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      Social distancing in airplane seat assignments

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          There is no author summary for this article yet. Authors can add summaries to their articles on ScienceOpen to make them more accessible to a non-specialist audience.

          Abstract

          This paper addresses the airplane passengers’ seat assignment problem while practicing social distancing among passengers. We proposed a mixed integer programming model to assign passengers to seats on an airplane in a manner that will respect two types of social distancing. One type of social distancing refers to passengers being seated far enough away from each other. The metric for this type of social distancing is how many passengers are seated so close to each other as to increase the risk of infection. The other type of social distancing refers to the distance between seat assignments and the aisle. That distance influences the health risk involved in passengers and crew members walking down the aisle. Corresponding metrics for both health risks are included in the objective function. To conduct simulation experiments, we define different scenarios distinguishing between the relative level of significance of each type of social distancing. The results suggest the seating assignments that best serve the intention of the scenarios. We also reformulate the initial model to determine seat assignments that maximize the number of passengers boarding an airplane while practicing social distancing among passengers. In the last part of this study, we compare the proposed scenarios with the recommended middle-seat blocking policy presently used by some airlines to keep social distancing among passengers. The results show that the proposed scenarios can provide social distancing among seated passengers similar to the middle-seat blocking policy, while reducing the number of passengers seated close to the aisle of an airplane.

          Highlights

          • A mixed integer programming (MIP) model to assign passengers to seats is formulated.

          • The model can be used to properly assign the passengers to their seats while effectively preserving the social distancing.

          • Two types of social distancing are considered in the model.

          • Two metrics are used for measuring the health risk and are included in the MIP model objective function.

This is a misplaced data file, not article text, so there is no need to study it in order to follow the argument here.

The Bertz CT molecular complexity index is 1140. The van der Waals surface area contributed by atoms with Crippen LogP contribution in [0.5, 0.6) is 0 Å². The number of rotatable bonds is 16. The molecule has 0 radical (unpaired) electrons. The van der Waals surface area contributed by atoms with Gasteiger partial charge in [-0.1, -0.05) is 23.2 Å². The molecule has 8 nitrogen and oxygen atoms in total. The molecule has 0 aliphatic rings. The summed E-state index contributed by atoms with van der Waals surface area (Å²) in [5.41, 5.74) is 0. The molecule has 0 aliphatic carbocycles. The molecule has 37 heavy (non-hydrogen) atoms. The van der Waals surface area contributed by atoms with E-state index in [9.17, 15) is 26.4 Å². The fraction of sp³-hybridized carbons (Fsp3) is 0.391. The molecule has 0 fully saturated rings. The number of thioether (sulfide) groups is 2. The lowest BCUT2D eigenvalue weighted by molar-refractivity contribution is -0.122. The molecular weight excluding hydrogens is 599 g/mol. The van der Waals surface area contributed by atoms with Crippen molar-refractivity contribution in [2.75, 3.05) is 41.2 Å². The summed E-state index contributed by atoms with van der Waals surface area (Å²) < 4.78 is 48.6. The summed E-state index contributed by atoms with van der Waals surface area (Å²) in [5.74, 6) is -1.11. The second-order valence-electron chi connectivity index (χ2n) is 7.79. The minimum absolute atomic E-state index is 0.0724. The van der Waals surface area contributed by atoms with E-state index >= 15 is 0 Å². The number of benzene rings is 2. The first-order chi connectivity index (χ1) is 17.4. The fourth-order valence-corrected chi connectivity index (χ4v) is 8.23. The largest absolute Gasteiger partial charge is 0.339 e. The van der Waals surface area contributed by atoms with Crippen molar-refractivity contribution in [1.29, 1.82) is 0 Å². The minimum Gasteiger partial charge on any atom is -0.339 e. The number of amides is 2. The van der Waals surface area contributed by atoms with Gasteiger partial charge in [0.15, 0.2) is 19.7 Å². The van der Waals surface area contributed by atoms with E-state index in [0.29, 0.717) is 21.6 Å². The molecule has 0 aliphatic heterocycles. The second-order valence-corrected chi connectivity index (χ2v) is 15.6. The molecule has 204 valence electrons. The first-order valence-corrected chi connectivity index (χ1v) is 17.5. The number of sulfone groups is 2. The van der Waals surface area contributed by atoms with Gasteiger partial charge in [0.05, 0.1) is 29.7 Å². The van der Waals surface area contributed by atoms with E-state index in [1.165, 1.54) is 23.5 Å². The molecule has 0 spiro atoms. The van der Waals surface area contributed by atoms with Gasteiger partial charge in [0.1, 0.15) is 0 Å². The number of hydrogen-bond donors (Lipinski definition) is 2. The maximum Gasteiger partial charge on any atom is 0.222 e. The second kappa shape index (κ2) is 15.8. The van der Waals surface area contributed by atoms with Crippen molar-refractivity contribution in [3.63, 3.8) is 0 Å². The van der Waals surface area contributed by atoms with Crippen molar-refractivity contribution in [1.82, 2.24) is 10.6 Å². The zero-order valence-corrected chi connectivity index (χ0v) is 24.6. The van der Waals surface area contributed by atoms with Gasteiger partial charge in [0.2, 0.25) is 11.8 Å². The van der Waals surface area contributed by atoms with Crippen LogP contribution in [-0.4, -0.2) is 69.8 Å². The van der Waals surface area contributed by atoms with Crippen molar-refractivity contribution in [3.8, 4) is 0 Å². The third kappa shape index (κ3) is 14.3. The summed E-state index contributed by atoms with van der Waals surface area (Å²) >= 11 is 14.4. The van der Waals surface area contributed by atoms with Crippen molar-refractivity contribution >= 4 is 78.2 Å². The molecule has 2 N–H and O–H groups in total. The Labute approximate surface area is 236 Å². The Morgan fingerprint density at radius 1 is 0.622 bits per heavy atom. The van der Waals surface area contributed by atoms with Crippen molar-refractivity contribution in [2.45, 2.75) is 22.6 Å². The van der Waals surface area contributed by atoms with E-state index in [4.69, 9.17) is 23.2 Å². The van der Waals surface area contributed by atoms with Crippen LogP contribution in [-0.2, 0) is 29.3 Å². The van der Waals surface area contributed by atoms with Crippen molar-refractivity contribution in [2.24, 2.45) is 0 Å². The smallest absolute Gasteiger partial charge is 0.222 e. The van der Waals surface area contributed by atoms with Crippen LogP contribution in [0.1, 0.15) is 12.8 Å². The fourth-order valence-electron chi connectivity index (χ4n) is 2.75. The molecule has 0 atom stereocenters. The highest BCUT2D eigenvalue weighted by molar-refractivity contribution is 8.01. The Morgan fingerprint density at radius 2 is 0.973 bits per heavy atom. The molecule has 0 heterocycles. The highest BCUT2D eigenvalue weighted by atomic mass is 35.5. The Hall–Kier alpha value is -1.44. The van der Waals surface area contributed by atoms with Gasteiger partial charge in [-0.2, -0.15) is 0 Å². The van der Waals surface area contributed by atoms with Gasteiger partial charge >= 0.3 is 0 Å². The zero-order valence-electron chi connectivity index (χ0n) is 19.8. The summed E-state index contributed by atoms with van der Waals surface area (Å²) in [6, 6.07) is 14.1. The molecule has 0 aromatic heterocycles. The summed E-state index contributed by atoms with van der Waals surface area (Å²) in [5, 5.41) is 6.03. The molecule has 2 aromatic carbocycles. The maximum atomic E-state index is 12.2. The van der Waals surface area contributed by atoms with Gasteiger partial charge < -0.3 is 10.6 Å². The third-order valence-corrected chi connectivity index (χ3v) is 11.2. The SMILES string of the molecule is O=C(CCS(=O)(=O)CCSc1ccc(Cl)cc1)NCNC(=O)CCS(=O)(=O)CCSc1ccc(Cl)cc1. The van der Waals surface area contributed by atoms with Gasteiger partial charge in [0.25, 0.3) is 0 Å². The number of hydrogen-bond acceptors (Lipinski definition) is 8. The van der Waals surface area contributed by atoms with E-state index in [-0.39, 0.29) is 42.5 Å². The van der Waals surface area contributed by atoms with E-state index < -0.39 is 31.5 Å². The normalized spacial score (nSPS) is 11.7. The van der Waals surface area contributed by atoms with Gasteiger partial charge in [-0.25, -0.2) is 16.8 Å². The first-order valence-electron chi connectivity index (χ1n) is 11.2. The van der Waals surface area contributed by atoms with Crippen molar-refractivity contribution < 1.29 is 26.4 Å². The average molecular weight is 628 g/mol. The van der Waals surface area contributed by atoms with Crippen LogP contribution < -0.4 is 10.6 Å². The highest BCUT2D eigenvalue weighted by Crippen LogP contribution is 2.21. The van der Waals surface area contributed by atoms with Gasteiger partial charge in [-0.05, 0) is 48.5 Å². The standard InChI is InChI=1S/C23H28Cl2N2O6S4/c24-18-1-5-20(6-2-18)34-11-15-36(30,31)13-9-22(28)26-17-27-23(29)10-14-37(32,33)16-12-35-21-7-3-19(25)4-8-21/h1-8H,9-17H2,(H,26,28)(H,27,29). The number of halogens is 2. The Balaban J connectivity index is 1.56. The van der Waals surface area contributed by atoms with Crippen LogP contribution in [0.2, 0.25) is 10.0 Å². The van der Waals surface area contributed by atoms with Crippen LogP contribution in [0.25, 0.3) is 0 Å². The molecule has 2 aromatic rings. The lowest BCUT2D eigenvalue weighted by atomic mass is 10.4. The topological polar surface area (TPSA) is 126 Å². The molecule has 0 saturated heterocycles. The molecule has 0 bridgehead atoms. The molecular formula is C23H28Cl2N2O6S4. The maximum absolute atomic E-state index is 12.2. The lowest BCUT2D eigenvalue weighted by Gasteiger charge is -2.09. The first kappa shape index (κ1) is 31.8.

• Model parameters may be varied to generate efficient tradeoffs based on airline’s relative preference for social distancing.

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          Most cited references 42

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          The effect of COVID-19 and subsequent social distancing on travel behavior

           Jonas De Vos (2020)
          The spread of the COVID-19 virus has resulted in unprecedented measures restricting travel and activity participation in many countries. Social distancing, i.e., reducing interactions between individuals in order to slow down the spread of the virus, has become the new norm. In this viewpoint I will discuss the potential implications of social distancing on daily travel patterns. Avoiding social contact might completely change the number and types of out-of-home activities people perform, and how people reach these activities. It can be expected that the demand for travel will reduce and that people will travel less by public transport. Social distancing might negatively affect subjective well-being and health status, as it might result in social isolation and limited physical activity. As a result, walking and cycling, recreationally or utilitarian, can be important ways to maintain satisfactory levels of health and well-being. Policymakers and planners should consequently try to encourage active travel, while public transport operators should focus on creating ways to safely use public transport.
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            Adolescents’ Motivations to Engage in Social Distancing during the COVID-19 Pandemic: Associations with Mental and Social Health